special focus on 15 countries where the need is most urgent. AIDS is the
greatest health crisis of our time, and our unprecedented commitment
will bring new hope to those who have walked too long in the shadow of
Because we believe in human dignity, America and many nations have
joined together to confront the evil of trafficking in human beings.
We're supporting organizations that rescue the victims, passing stronger
anti-trafficking laws, and warning travelers that they will be held to
account for supporting this modern form of slavery. Women and children
should never be exploited for pleasure or greed, anywhere on Earth.
Because we believe in human dignity, we should take seriously the
protection of life from exploitation under any pretext. In this session,
the U.N. will consider a resolution sponsored by Costa Rica calling for
a comprehensive ban on human cloning. I support that resolution and urge
all governments to affirm a basic ethical principle: No human life
should ever be produced or destroyed for the benefit of another.
Because we believe in human dignity, America and many nations have
changed the way we fight poverty, curb corruption, and provide aid. In
2002 we created the Monterrey Consensus, a bold approach that links new
aid from developed nations to real reform in developing ones. And
through the Millennium Challenge Account, my nation is increasing our
aid to developing nations that expand economic freedom and invest in the
education and health of their own people.
Because we believe in human dignity, America and many nations have acted
to lift the crushing burden of debt that limits the growth of developing
economies, and holds millions of people in poverty. Since these efforts
began in 1996, poor countries with the heaviest debt burdens have
received more than $30 billion of relief. And to prevent the build-up of
future debt, my country and other nations have agreed that international
financial institutions should increasingly provide new aid in the form
of grants, rather than loans.
Because we believe in human dignity, the world must have more effective
means to stabilize regions in turmoil, and to halt religious violence
and ethnic cleansing. We must create permanent capabilities to respond
to future crises. The United States and Italy have proposed a Global
Peace Operations Initiative. G-8 countries will train 75,000
peacekeepers, initially from Africa, so they can conduct operations on
that continent and elsewhere. The countries of the G-8 will help this
peacekeeping force with deployment and logistical needs.
At this hour, the world is witnessing terrible suffering and horrible
crimes in the Darfur region of Sudan, crimes my government has concluded
are genocide. The United States played a key role in efforts to broker a
cease-fire, and we're providing humanitarian assistance to the Sudanese
people. Rwanda and Nigeria have deployed forces in Sudan to help improve
security so aid can be delivered. The Security Council adopted a new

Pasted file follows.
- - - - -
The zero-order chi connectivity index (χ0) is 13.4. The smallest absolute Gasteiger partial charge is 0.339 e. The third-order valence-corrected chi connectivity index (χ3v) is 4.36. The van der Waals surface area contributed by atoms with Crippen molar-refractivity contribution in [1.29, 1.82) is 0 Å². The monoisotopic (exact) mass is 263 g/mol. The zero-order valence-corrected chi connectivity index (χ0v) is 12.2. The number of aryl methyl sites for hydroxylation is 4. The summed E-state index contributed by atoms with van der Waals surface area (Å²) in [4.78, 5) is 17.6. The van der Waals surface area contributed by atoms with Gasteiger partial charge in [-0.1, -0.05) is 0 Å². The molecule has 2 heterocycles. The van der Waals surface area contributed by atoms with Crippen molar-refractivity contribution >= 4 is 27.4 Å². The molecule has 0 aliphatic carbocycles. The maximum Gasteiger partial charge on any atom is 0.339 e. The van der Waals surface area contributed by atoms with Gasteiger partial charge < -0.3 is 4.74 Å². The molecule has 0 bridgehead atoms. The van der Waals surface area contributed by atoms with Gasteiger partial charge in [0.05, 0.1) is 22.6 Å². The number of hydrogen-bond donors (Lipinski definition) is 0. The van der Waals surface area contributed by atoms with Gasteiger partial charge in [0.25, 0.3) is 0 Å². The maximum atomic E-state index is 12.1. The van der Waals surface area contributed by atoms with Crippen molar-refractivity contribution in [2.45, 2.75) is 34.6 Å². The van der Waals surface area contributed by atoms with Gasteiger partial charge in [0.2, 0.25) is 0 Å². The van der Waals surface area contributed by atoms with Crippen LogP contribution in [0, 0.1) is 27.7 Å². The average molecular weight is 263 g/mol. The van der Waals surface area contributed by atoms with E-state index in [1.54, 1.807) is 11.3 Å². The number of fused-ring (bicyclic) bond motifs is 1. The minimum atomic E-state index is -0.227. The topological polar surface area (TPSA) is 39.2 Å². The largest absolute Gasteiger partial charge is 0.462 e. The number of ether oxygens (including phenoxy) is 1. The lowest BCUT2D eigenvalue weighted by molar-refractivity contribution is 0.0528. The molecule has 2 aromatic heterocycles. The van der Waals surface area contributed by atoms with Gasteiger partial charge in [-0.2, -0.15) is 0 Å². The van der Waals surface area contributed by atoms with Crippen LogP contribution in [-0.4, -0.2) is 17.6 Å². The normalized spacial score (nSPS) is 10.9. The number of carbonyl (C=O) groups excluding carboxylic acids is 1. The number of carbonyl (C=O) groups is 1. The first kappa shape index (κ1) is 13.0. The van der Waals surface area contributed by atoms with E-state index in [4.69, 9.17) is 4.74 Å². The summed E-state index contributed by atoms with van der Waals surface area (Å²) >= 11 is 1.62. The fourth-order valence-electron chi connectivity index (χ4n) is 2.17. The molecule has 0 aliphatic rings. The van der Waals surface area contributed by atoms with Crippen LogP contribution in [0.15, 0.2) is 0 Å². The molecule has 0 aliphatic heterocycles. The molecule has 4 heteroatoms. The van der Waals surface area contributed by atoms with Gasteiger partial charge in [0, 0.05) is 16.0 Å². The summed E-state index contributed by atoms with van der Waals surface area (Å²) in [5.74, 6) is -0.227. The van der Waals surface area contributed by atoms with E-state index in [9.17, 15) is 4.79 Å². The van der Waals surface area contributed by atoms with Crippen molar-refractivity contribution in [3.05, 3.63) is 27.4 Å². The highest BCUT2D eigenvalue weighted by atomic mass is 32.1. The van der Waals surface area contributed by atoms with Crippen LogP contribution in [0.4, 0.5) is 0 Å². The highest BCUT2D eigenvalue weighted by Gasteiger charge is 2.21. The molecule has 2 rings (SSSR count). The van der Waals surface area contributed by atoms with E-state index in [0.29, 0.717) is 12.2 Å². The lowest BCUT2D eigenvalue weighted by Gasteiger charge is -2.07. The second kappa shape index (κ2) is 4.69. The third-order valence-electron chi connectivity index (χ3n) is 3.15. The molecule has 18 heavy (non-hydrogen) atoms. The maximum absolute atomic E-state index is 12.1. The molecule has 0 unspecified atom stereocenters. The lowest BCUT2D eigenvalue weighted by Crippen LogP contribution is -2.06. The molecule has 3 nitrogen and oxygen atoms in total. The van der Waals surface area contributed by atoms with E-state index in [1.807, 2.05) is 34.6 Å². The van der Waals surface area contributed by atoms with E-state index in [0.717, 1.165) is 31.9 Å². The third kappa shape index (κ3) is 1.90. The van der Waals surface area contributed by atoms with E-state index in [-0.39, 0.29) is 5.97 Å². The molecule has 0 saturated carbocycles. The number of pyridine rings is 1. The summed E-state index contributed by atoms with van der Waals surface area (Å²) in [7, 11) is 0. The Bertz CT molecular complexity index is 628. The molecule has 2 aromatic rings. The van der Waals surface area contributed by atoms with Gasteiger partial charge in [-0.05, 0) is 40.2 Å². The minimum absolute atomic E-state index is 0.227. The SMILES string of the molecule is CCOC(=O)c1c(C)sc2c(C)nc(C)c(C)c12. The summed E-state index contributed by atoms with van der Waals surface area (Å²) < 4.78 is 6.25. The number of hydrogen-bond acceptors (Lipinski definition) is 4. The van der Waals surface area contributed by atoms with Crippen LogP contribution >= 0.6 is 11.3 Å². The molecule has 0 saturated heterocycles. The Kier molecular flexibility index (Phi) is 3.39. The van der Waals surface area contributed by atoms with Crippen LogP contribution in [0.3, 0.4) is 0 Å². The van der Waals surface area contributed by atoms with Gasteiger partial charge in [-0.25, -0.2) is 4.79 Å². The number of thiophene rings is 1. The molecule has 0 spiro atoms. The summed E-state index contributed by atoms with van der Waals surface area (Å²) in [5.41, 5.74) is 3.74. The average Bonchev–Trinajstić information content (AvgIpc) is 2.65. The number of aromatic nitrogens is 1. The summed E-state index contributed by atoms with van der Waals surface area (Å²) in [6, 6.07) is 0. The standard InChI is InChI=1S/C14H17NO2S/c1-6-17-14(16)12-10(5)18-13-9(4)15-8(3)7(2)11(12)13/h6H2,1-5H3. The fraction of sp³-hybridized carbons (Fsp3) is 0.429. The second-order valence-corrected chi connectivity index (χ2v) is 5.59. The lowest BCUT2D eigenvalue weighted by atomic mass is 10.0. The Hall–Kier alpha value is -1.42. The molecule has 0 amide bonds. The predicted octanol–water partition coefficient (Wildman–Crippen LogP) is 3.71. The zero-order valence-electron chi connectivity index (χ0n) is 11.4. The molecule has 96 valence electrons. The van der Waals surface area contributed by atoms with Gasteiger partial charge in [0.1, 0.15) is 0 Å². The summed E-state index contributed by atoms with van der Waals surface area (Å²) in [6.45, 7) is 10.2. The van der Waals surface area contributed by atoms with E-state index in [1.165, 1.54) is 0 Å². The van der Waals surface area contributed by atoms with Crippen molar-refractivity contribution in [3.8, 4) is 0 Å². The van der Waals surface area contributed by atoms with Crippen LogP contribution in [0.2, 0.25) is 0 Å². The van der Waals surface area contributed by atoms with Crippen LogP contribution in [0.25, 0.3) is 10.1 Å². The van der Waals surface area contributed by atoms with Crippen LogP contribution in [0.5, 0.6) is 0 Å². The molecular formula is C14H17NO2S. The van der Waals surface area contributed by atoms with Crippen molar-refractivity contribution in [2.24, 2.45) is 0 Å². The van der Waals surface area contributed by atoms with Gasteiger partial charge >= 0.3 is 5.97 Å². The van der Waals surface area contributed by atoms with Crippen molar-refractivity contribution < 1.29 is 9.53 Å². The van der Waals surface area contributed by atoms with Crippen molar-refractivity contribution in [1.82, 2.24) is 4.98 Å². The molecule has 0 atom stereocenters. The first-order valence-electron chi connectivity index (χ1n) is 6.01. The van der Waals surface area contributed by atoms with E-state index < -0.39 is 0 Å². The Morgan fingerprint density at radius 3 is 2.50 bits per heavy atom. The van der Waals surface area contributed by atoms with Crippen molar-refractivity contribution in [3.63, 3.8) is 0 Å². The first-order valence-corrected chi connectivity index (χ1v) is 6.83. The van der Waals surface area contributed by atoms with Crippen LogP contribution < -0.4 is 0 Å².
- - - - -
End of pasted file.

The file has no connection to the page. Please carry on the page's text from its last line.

resolution that supports an expanded African Union force to help prevent
further bloodshed, and urges the government of Sudan to stop flights by
military aircraft in Darfur. We congratulate the members of the Council
on this timely and necessary action. I call on the government of Sudan
to honor the cease-fire it signed, and to stop the killing in Darfur.
Because we believe in human dignity, peaceful nations must stand for the
advance of democracy. No other system of government has done more to
protect minorities, to secure the rights of labor, to raise the status
of women, or to channel human energy to the pursuits of peace. We've
witnessed the rise of democratic governments in predominantly Hindu and
Muslim, Buddhist, Jewish and Christian cultures. Democratic institutions
have taken root in modern societies, and in traditional societies. When
it comes to the desire for liberty and justice, there is no clash of
civilizations. People everywhere are capable of freedom, and worthy of
Finding the full promise of representative government takes time, as
America has found in two centuries of debate and struggle. Nor is there
any -- only one form of representative government -- because
democracies, by definition, take on the unique character of the peoples
that create them. Yet this much we know with certainty: The desire for
freedom resides in every human heart. And that desire cannot be
contained forever by prison walls, or martial laws, or secret police.
Over time, and across the Earth, freedom will find a way.
Freedom is finding a way in Iraq and Afghanistan -- and we must continue
to show our commitment to democracies in those nations. The liberty that
many have won at a cost must be secured. As members of the United
Nations, we all have a stake in the success of the world's newest
Not long ago, outlaw regimes in Baghdad and Kabul threatened the peace
and sponsored terrorists. These regimes destabilized one of the world's
most vital -- and most volatile -- regions. They brutalized their
peoples, in defiance of all civilized norms. Today, the Iraqi and Afghan
people are on the path to democracy and freedom. The governments that
are rising will pose no threat to others. Instead of harboring
terrorists, they're fighting terrorist groups. And this progress is good
for the long-term security of us all.
The Afghan people are showing extraordinary courage under difficult
conditions. They're fighting to defend their nation from Taliban
holdouts, and helping to strike against the terrorists killers. They're
reviving their economy. They've adopted a constitution that protects the
rights of all, while honoring their nation's most cherished traditions.
More than 10 million Afghan citizens -- over 4 million of them women --
are now registered to vote in next month's presidential election. To any
who still would question whether Muslim societies can be democratic
societies, the Afghan people are giving their answer.
Since the last meeting of this General Assembly, the people of Iraq have
regained sovereignty. Today, in this hall, the Prime Minister of Iraq
and his delegation represent a country that has rejoined the community